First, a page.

Sometimes when working with brands on their social media, I get a funny feeling. It seams as if old school marketing people wish that you could cut out the ability for anyone to even be able to interact with the brand. As if we could just go back to the days of marketing when you could just put up a billboard or put on an ad on television, and if it upset some customers they could simply mutter to their wife and be done with it.
We don’t really live in that age anymore. We live in an age where for good or ill, interaction with customers has to happen on a daily basis on this wonderful interweb. Old-school marketing is still relevant for certain mediums, and I’m learning how to use print, and other possibilities to strategize from every angle. But on Twitter, and Facebook in particular the name of the game is riding the waves of customer appreciation and occasionally discontent. It’s a new world of the wiley customer.
And the wiley customer is the exact person who’s going to brag all about you when you do something right. You can cut yourself off from interaction to a certain degree by playing down what your customers say, this lessens both the good and the bad. But, if you respond to peoples negative comments with care and message them privately, and when you share awesome comments (Retweet! Retweet!) that people make about you, you can make good impressions in really quite simple ways. It’s not new, it’s just common sense; we just need to remember to carry it over into the Social Media world. Listen. Respond. Care.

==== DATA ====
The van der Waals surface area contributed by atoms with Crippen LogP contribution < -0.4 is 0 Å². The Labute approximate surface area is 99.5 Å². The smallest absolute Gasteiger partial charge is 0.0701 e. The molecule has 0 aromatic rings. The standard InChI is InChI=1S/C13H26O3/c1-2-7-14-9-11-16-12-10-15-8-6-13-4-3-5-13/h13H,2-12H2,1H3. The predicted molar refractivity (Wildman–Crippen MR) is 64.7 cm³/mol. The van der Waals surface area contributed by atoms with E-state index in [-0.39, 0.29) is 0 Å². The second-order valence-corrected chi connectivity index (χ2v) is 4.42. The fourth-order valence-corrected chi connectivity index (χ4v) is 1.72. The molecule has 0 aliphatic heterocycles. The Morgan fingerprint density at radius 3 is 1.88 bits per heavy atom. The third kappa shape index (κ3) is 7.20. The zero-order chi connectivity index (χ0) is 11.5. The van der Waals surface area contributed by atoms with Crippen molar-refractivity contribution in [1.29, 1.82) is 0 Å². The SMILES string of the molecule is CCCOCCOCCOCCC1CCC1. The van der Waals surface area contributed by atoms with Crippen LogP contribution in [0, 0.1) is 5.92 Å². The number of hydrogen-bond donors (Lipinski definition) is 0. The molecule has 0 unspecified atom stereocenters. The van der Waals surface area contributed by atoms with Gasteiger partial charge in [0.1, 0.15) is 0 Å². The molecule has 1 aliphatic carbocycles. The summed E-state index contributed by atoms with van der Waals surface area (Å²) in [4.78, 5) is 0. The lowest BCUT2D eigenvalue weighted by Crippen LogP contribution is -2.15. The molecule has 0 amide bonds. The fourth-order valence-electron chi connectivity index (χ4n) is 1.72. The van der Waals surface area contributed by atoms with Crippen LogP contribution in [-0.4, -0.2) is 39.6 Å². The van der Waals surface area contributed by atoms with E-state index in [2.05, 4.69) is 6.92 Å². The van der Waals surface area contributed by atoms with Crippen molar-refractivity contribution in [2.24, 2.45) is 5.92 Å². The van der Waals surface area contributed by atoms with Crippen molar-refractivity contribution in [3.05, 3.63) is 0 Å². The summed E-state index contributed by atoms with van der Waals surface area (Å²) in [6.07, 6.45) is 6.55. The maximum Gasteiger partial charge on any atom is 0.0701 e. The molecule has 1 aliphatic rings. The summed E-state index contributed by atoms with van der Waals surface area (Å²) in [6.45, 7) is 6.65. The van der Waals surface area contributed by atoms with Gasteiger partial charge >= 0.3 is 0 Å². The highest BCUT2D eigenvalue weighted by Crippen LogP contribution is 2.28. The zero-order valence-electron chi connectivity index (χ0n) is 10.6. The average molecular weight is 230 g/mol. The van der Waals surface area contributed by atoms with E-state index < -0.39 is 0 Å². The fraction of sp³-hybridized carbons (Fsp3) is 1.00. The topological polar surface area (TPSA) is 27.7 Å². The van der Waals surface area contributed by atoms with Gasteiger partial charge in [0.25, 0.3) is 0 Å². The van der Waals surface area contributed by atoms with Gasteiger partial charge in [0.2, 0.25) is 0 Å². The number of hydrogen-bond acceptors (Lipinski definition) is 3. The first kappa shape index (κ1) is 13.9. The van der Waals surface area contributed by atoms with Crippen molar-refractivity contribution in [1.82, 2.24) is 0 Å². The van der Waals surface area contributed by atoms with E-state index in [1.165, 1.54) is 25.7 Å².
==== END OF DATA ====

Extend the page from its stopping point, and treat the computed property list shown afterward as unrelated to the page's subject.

Thought I’d share also about a new social media platform I started using. Thumb.
Personal crowdsourcing – Say you have no idea what shirt to match with your new jeans. Snap a photo, upload to Thumb and crowdsource the decision. Simple questions typically generate hundreds of thumbs up or thumbs down, plus comments, from the network’s very active user base, sometimes within minutes. Appealing to the twin social impulses of vanity and voyeurism, Thumb generates serious engagement among users (reported to be around four hours a month, second only to Facebook among established networks) and seems poised for growth in 2013.
My own experience with thumb is that it definitely is a time waster, and an easy way to get peoples opinions quickly, although there’s a lot of rather trite stuff on there, so people’s opinions become a bit less constructive. Try it out: Thumb.